Theories of Learning

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Theories of Learning

  1. 1. THEORIES OF LEARNING PSYCHOLOGY
  2. 2. MAIN THEORIES 1. Behaviorism 2. Cognitivism 3. Social Learning Theory 4. Social Constructivism 5. Multiple Intelligences 6. Brain-Based Learning
  3. 3. BEHAVIORISM
  4. 4. BEHAVIORISM • It is confined to observable and measurable behavior. • Learning is defined by the outward expression of new behaviors and context-independent. • Biological basis for learning. • Focuses on observable behaviors.
  5. 5. BEHAVIORISM CLASSICAL CONDITIONING (PAVLOV) • A stimulus is presented in order to get a response. • It is about reflexes. OPERANT CONDITIONING (SKINNER) • The response is made first then reinforcement follows. • It is about feedback/reinforce ment.
  6. 6. BEHAVIORISM IN THE CLASSROOM • Rewards and Punishments • Responsibility for student learning rests squarely with the teacher. • Lecture-Based and Highly Structured
  7. 7. CRITIQUES OF BEHAVIORISM • • • • • It does not account for processes taking place in the mind that cannot be observed. Advocates for passive student learning in a teachercentric environment. One size fits all. Knowledge itself is given and absolute. There is programmed instruction and teacher-proofing.
  8. 8. COGNITIVISM
  9. 9. COGNITIVISM • • • • Grew in response to Behaviorism. Knowledge is stored cognitively as symbols. Learning is the process of connecting symbols in a meaningful and memorable way. Studies focused on the mental processes that facilitate symbol connection.
  10. 10. COGNITIVE LEARNING THEORIES DISCOVERY LEARNING (BRUNER) MEANINGFUL VERBAL LEARNING (AUSUBEL) • • • Anybody can learn anything at any age, provided it is stated in terms they can understand. Powerful Concepts (Not Isolated Facts) • • • Transfer to many different situations. Only possible through Discovery Learning. Confront the learner with problems and help them find solutions. Do not present sequenced materials. Advance Organizers: • New material is presented in a systematic way and is connected to existing cognitive structures in a meaningful way. • When learners have difficulty with new material, go back to the concrete anchors (Advance Organizers). • Provide a discovery approach and they will learn.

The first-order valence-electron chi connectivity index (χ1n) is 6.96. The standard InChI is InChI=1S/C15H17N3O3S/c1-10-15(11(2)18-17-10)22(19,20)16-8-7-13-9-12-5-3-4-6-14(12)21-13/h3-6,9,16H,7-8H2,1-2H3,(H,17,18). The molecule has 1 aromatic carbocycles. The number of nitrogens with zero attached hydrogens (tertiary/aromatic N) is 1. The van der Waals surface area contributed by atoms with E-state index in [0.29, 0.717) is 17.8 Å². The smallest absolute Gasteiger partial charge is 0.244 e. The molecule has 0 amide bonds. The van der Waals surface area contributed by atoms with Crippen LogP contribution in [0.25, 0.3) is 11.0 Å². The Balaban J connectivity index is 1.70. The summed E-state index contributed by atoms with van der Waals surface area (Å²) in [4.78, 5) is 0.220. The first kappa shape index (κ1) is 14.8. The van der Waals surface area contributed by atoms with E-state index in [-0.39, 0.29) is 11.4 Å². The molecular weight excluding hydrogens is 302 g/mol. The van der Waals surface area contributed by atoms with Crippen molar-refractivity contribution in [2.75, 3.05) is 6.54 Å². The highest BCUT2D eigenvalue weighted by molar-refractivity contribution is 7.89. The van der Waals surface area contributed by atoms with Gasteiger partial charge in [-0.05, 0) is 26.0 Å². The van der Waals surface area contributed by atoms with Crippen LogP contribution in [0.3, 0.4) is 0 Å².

11. 11. COGNITIVISM IN THE CLASSROOM • Inquiry-Oriented Projects • Provide opportunities for the testing of hypotheses. • Curiosity is encouraged. • Stage Scaffholding
  12. 12. CRITIQUES OF COGNITIVISM • Like Behaviorism, knowledge itself is given and absolute. • Input – Process – Output model is mechanistic and deterministic. • It does not account enough for individuality. • It has little emphasis on affective characteristics.
  13. 13. SOCIAL LEARNING THEORY
  14. 14. SOCIAL LEARNING THEORY • • • • Grew out of Cognitivism. Learning takes place through observation and sensorial experiences. Imitation is the sincerest form of flattery. Social Learning Theory is the basis of the movement against violence in media and video games.
  15. 15. SOCIAL LEARNING THEORY Learning from Models: 1. Attend to pertinent clues. 2. Code for memory (store a visual image). 3. Retain in memory. 4. Accurately reproduce the observed activity. 5. Possess sufficient motivation to apply new learning.
  16. 16. SOCIAL LEARNING THEORY Research indicates that the following factors influence the strength of learning from models: 1. How much power the model seems to have. 2. How capable the model seems to be. 3. How nurturing/caring the model seems to be. 4. How similar the learner perceives self and model. 5. How many models the learner observes.
  17. 17. SOCIAL LEARNING THEORY Four interrelated processes establish and strengthen identification with the model: 1. Children want to be like the model. 2. Children believe they are like the model. 3. Children experience emotions like those the model is feeling. 4. Children act like the model.